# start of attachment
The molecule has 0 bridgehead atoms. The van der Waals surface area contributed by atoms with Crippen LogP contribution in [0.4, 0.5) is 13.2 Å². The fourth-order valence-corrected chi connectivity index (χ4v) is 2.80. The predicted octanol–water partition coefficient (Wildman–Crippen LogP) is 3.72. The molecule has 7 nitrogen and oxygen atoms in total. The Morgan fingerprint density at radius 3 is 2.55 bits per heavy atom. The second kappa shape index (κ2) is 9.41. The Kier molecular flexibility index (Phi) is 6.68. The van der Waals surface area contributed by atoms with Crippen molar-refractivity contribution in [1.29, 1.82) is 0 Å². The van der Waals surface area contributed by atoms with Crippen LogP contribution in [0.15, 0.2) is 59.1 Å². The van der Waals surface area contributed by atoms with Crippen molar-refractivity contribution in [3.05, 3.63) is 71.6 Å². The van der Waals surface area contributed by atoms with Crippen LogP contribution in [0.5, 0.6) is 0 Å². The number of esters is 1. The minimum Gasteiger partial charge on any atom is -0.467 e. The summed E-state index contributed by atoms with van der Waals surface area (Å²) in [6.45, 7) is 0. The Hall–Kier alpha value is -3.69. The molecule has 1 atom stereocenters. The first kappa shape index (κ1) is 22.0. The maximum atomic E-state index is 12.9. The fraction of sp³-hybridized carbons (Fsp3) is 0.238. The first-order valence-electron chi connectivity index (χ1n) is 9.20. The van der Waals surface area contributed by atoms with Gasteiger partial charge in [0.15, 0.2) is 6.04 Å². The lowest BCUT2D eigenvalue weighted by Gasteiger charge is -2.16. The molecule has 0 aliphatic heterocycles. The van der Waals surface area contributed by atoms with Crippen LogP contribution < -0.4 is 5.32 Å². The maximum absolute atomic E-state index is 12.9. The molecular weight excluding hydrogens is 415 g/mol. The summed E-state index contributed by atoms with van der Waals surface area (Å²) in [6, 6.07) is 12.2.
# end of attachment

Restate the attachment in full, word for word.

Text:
The molecule has 0 bridgehead atoms. The van der Waals surface area contributed by atoms with Crippen LogP contribution in [0.4, 0.5) is 13.2 Å². The fourth-order valence-corrected chi connectivity index (χ4v) is 2.80. The predicted octanol–water partition coefficient (Wildman–Crippen LogP) is 3.72. The molecule has 7 nitrogen and oxygen atoms in total. The Morgan fingerprint density at radius 3 is 2.55 bits per heavy atom. The second kappa shape index (κ2) is 9.41. The Kier molecular flexibility index (Phi) is 6.68. The van der Waals surface area contributed by atoms with Crippen molar-refractivity contribution in [1.29, 1.82) is 0 Å². The van der Waals surface area contributed by atoms with Crippen LogP contribution in [0.15, 0.2) is 59.1 Å². The van der Waals surface area contributed by atoms with Crippen molar-refractivity contribution in [3.05, 3.63) is 71.6 Å². The van der Waals surface area contributed by atoms with Crippen LogP contribution in [0.5, 0.6) is 0 Å². The number of esters is 1. The minimum Gasteiger partial charge on any atom is -0.467 e. The summed E-state index contributed by atoms with van der Waals surface area (Å²) in [6.45, 7) is 0. The Hall–Kier alpha value is -3.69. The molecule has 1 atom stereocenters. The first kappa shape index (κ1) is 22.0. The maximum atomic E-state index is 12.9. The fraction of sp³-hybridized carbons (Fsp3) is 0.238. The first-order valence-electron chi connectivity index (χ1n) is 9.20. The van der Waals surface area contributed by atoms with Gasteiger partial charge in [0.15, 0.2) is 6.04 Å². The lowest BCUT2D eigenvalue weighted by Gasteiger charge is -2.16. The molecule has 0 aliphatic heterocycles. The van der Waals surface area contributed by atoms with Crippen LogP contribution < -0.4 is 5.32 Å². The maximum absolute atomic E-state index is 12.9. The molecular weight excluding hydrogens is 415 g/mol. The summed E-state index contributed by atoms with van der Waals surface area (Å²) in [6, 6.07) is 12.2.